. . . originally appeared in Philosophical Topics 37 (2009), pp. 109-22 (forthcoming in Thom Brooks (ed.), Justice and the Capabilities Approach (2012)) and found here. The paper's abstract:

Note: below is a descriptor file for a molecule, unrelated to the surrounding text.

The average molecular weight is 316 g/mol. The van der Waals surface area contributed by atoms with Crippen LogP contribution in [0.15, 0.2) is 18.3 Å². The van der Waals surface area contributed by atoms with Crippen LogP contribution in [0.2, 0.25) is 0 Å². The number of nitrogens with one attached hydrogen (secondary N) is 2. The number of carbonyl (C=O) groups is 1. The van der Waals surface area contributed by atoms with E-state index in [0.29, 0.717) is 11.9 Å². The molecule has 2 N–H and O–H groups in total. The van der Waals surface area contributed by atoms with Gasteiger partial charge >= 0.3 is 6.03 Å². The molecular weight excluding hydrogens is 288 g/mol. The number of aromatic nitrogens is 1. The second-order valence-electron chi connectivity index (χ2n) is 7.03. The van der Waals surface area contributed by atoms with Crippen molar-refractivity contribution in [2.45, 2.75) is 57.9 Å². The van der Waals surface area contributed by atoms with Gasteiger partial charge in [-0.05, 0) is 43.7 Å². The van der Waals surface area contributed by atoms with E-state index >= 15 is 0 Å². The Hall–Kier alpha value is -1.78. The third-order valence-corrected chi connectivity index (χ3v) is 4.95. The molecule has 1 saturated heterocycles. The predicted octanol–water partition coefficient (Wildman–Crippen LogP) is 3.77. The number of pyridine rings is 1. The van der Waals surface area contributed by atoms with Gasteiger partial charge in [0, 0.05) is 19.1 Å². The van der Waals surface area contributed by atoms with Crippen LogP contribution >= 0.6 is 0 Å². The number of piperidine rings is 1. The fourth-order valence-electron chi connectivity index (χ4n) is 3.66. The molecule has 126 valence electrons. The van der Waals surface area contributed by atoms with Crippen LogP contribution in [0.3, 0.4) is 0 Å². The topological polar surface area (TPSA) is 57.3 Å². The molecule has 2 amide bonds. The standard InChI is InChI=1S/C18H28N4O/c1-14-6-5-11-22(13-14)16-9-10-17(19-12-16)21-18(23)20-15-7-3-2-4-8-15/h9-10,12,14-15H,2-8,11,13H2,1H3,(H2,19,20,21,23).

"Polygamy is a hotly contested practice and open to widespread misunderstandings. This practice is defined as a relationship between either one husband and multiple wives or one wife and multiple husbands. Today, ‘polygamy’ almost exclusively takes the form of one husband with multiple wives. In this article, my focus will centre on limited defences of polygamy offered recently by Chesire Calhoun and Martha Nussbaum. I will argue that these defences are unconvincing. The problem with polygamy is primarily that it is a structurally inegalitarian practice in both theory and fact. Polygamy should be opposed for this reason."